• Delayed puberty.

Hypothyroidism develops slowly. The symptoms may go unnoticed for a long time and maybe vague and general.

Symptoms vary widely among individuals and are shared by other conditions. The only way to obtain a specific diagnosis is through a blood test.


Primary hypothyroidism can occur if the thyroid gland does not function correctly or if the hypothalamus or pituitary gland does not adequately stimulate the thyroid gland.

Hashimoto’s disease:

The most common cause of hypothyroidism in the US UU is Hashimoto’s disease, also known as chronic lymphocytic thyroiditis or autoimmune thyroiditis.

Hashimoto’s disease is an autoimmune disease, a disorder in which the immune system attacks the body’s cells and organs.

The condition causes the immune system to attack the thyroid gland, which causes inflammation and interferes with its ability to produce thyroid hormones.


Thyroiditis is an inflammation of the thyroid gland. It causes the thyroid hormones to leak into the blood, raising its overall levels and leading to hyperthyroidism. After 1 to 2 months, this can turn into hypothyroidism.

Thyroiditis can be caused by a viral or bacterial infection, an autoimmune condition, or after pregnancy.

Congenital hypothyroidism:

In cases of congenital hypothyroidism, the thyroid gland does not function properly from birth.

This can lead to physical and mental growth problems, but early treatment can prevent these complications. The majority of newborns in the US UU undergo screening for hypothyroidism.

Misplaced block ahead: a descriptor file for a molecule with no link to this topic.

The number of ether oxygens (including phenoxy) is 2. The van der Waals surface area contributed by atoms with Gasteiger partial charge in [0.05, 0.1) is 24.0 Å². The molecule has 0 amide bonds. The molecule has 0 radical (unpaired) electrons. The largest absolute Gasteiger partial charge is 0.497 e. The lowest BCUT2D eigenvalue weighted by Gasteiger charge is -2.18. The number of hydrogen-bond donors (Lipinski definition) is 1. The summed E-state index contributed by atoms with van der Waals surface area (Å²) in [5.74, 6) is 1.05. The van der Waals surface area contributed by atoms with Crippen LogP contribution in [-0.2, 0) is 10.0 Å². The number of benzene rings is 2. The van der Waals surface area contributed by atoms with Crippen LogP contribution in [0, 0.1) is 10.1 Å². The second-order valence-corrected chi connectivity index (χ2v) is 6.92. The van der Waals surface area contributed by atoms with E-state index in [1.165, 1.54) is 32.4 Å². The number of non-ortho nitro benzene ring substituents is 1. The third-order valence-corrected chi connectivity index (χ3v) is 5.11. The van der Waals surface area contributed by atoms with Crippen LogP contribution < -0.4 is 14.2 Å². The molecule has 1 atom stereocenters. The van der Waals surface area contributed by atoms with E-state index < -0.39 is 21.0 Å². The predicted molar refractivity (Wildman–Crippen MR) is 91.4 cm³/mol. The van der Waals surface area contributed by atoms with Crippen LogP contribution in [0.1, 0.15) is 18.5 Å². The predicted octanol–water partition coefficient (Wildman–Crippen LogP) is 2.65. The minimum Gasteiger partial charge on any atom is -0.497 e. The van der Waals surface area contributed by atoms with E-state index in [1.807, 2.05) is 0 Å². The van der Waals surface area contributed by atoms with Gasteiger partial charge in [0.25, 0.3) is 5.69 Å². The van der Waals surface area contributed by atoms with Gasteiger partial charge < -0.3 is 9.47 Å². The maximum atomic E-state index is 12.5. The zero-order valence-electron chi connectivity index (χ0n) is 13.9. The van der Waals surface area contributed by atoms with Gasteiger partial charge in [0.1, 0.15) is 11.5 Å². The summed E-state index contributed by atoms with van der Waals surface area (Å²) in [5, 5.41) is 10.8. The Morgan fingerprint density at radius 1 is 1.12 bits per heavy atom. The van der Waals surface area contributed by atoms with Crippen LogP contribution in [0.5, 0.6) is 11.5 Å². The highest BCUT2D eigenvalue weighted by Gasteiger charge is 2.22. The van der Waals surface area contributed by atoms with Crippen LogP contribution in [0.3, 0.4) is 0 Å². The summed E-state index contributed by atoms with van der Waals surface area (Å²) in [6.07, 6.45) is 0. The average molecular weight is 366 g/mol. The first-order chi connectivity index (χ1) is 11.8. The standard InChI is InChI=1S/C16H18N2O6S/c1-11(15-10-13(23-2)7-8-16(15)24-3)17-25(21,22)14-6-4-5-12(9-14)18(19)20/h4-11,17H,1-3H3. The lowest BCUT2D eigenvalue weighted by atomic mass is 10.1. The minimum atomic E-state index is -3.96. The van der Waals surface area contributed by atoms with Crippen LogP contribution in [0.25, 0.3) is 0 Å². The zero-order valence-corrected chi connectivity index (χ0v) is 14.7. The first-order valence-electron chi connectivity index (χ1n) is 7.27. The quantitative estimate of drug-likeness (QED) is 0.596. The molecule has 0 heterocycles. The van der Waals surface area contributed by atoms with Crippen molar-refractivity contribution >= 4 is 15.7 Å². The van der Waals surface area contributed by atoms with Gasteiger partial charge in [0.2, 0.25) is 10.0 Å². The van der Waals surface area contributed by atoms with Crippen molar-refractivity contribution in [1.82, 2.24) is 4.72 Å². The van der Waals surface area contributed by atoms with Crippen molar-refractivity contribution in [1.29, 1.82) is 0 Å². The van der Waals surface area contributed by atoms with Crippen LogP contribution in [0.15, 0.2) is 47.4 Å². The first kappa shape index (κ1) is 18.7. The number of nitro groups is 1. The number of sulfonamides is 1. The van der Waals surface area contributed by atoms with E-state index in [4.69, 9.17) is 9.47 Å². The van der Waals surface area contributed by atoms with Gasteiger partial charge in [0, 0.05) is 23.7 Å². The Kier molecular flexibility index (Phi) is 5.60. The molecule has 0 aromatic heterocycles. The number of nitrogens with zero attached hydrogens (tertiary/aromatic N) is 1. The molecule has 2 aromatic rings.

Hypothyroidism after thyroid surgery:

Primary hypothyroidism may occur after part of the thyroid is removed during surgery.

Several conditions such as hyperthyroidism, goiters, thyroid nodules, and thyroid cancer can be treated by partial or total thyroid gland removal. This can cause hypothyroidism.

Treatment with thyroid radiation can also cause hypothyroidism. Radioactive iodine is a standard treatment for hyperthyroidism. It works by destroying the cells of the thyroid gland and by decreasing the production of T4.

Radiation is also used to treat people with head and neck cancer, Hodgkin’s disease, and other lymphomas, which can cause damage to the thyroid gland.

Abnormalities of the pituitary gland:

If the pituitary gland fails to function correctly, the thyroid gland may not produce the correct amount of thyroid hormone. Pituitary tumors or pituitary surgery can affect the pituitary gland’s function, which can adversely affect the thyroid gland.

Sheehan syndrome is a condition involving damage to the pituitary gland. Suppose a woman loses a life-threatening amount of blood or has external blood pressure during or after delivery. In that case, the gland can be damaged and cause an insufficient production of pituitary hormones.

Iodine imbalance: